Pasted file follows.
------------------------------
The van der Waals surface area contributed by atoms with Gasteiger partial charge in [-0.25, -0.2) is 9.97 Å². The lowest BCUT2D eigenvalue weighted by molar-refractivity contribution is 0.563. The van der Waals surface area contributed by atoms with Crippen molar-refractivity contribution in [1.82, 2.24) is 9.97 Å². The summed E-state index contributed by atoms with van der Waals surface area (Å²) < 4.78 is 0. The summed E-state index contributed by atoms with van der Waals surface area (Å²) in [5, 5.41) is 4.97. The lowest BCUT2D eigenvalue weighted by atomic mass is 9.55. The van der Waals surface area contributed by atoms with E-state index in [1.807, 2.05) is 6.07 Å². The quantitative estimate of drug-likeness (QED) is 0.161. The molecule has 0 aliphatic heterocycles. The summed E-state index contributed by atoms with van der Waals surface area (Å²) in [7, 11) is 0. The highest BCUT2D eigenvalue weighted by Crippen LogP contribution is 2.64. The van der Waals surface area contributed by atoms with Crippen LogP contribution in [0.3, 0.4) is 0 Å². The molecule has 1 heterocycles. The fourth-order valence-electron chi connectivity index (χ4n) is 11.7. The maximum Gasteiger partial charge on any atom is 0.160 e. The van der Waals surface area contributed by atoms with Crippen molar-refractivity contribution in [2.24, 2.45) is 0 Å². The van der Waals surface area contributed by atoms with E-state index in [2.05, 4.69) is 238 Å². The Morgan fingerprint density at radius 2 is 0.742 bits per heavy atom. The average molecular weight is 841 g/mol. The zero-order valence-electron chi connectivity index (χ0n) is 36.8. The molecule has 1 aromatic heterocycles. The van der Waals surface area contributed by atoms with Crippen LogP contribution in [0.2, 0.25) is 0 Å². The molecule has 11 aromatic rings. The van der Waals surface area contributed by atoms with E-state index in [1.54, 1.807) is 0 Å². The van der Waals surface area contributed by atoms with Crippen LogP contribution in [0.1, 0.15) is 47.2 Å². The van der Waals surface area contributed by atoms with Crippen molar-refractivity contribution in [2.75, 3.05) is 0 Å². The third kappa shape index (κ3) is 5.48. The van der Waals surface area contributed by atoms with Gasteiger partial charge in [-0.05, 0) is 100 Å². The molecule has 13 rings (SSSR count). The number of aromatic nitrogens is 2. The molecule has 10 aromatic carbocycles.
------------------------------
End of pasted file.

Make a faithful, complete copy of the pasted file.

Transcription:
The van der Waals surface area contributed by atoms with Gasteiger partial charge in [-0.25, -0.2) is 9.97 Å². The lowest BCUT2D eigenvalue weighted by molar-refractivity contribution is 0.563. The van der Waals surface area contributed by atoms with Crippen molar-refractivity contribution in [1.82, 2.24) is 9.97 Å². The summed E-state index contributed by atoms with van der Waals surface area (Å²) < 4.78 is 0. The summed E-state index contributed by atoms with van der Waals surface area (Å²) in [5, 5.41) is 4.97. The lowest BCUT2D eigenvalue weighted by atomic mass is 9.55. The van der Waals surface area contributed by atoms with E-state index in [1.807, 2.05) is 6.07 Å². The quantitative estimate of drug-likeness (QED) is 0.161. The molecule has 0 aliphatic heterocycles. The summed E-state index contributed by atoms with van der Waals surface area (Å²) in [7, 11) is 0. The highest BCUT2D eigenvalue weighted by Crippen LogP contribution is 2.64. The van der Waals surface area contributed by atoms with Crippen LogP contribution in [0.3, 0.4) is 0 Å². The molecule has 1 heterocycles. The fourth-order valence-electron chi connectivity index (χ4n) is 11.7. The maximum Gasteiger partial charge on any atom is 0.160 e. The van der Waals surface area contributed by atoms with Crippen molar-refractivity contribution in [2.24, 2.45) is 0 Å². The van der Waals surface area contributed by atoms with E-state index in [2.05, 4.69) is 238 Å². The Morgan fingerprint density at radius 2 is 0.742 bits per heavy atom. The average molecular weight is 841 g/mol. The zero-order valence-electron chi connectivity index (χ0n) is 36.8. The molecule has 1 aromatic heterocycles. The van der Waals surface area contributed by atoms with Crippen LogP contribution in [0.2, 0.25) is 0 Å². The molecule has 11 aromatic rings. The van der Waals surface area contributed by atoms with E-state index in [1.54, 1.807) is 0 Å². The van der Waals surface area contributed by atoms with Crippen LogP contribution in [0.1, 0.15) is 47.2 Å². The van der Waals surface area contributed by atoms with Crippen molar-refractivity contribution in [2.75, 3.05) is 0 Å². The third kappa shape index (κ3) is 5.48. The van der Waals surface area contributed by atoms with Gasteiger partial charge in [-0.05, 0) is 100 Å². The molecule has 13 rings (SSSR count). The number of aromatic nitrogens is 2. The molecule has 10 aromatic carbocycles.